Law revision eyed to stop firms sharing browsing history data without user consent

The Yomiuri Shimbun
Some software allows users not to have their browsing data shared.

Operators of internet sites and apps will have to obtain consent from users when providing their browsing history to advertising companies, under a proposal being considered by the Internal Affairs and Communications Ministry.

Browsing history data can be used to display ads that are tailored to the individual preferences of users.

The ministry is considering revising the Telecommunications Business Law, as the protection of personal data has been identified as an important issue.

An expert panel is currently discussing proposals and the government is aiming to pass legislation next year.

Internet browsers can temporarily store the browsing history of users. Advertising companies can receive the information to analyze it and create targeted ads, displaying products they think a user is likely to purchase.

In some circumstances, if web users search for products online on a home computer, they might also see advertising related to the product on their work computer when using the same browser. Many people are unhappy about products related to their personal preferences appearing on their screens.

Under the ministry’s proposal, operators would have to get consent from users to share their browsing history and other kinds of data with external parties.

As a general rule, consent would have to be confirmed before users view the site or use the app, but exceptions will be made if there is a mechanism under which users can opt out of sharing their data after using the service.

As browsing history does not include the names or addresses of users, it is not considered personal data under the Personal Information Protection Law. It is also not subject to the “confidentiality of communications” under the Telecommunications Business Law, which prohibits the leaking of personal calls and emails to third parties.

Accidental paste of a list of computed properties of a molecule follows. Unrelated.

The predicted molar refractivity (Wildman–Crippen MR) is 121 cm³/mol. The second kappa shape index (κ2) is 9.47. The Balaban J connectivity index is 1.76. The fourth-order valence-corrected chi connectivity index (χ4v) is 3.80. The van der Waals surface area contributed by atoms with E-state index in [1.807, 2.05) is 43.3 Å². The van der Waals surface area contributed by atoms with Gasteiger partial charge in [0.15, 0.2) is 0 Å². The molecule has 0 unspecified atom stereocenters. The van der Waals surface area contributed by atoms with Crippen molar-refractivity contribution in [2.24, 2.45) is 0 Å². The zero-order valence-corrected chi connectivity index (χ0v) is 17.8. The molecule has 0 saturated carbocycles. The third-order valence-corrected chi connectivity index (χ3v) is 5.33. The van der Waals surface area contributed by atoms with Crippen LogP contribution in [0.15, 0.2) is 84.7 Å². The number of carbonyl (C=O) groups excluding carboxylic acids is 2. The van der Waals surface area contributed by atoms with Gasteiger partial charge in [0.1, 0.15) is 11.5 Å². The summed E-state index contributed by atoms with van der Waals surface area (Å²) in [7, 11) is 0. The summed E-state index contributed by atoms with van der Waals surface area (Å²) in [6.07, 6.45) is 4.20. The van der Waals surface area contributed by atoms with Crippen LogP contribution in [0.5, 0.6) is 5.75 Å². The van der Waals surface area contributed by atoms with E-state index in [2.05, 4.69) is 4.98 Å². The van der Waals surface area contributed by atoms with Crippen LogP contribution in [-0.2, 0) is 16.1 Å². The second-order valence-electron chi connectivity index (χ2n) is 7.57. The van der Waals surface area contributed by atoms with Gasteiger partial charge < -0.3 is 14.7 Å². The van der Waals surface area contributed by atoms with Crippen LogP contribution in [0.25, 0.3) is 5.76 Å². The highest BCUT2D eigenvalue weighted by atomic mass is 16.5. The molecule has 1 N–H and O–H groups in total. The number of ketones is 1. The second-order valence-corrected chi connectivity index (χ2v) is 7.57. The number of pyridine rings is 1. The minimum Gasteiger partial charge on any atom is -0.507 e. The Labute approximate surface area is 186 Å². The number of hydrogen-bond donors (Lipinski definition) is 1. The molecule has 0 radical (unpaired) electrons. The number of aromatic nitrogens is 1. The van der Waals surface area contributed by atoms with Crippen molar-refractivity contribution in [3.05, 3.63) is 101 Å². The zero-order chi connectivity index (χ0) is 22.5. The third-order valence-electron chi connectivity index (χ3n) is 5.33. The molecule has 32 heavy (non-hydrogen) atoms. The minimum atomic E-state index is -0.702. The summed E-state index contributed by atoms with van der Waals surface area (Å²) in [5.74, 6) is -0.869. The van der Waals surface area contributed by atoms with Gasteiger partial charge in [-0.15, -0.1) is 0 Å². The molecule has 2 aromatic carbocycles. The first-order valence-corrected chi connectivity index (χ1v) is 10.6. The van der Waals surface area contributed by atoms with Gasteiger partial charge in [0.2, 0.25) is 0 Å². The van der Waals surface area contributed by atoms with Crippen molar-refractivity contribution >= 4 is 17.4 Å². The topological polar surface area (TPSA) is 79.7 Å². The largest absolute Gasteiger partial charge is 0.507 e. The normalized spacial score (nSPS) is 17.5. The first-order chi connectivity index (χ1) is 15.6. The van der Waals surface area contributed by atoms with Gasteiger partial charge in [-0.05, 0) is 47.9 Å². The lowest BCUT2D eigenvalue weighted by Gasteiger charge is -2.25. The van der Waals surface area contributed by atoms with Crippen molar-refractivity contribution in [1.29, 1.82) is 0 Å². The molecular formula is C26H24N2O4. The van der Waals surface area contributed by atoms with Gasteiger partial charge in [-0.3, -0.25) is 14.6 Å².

At present, browsing history data can be shared with third parties regardless of the user’s wishes.

A member of the communications ministry’s expert panel expressed the need for legislation at a recent meeting.

The European Union has been at the forefront of initiatives to develop rules regarding user data.

Browsing history is personal data under the EU’s General Data Protection Regulation, which came into effect in 2018, and the regulation prohibits the sharing of such data without the consent of users.

Companies have also started to take action.

Apple Inc. and other firms have developed software that allows users to opt out of sharing browsing data with third parties.

The spotlight has fallen on browsing history because of the rapid growth of online advertising, especially targeted advertising.

According to advertising giant Dentsu Inc., the size of the domestic advertising market in 2020 was ¥6.1 trillion, of which online advertising accounted for ¥2.2 trillion, or 36%.

The online advertising sector has continued to grow, even amid the COVID-19 pandemic.

The Japan Interactive Advertising Association is calling for advertising companies to provide a system that allows users to make their own decisions on how their data is used.

The convenience of being shown products one is likely to be interested in might be an appealing factor for some users, but “the fact that browsing history data is being shared with external parties is not widely known,” said lawyer Ryoji Mori, who is on the ministry panel.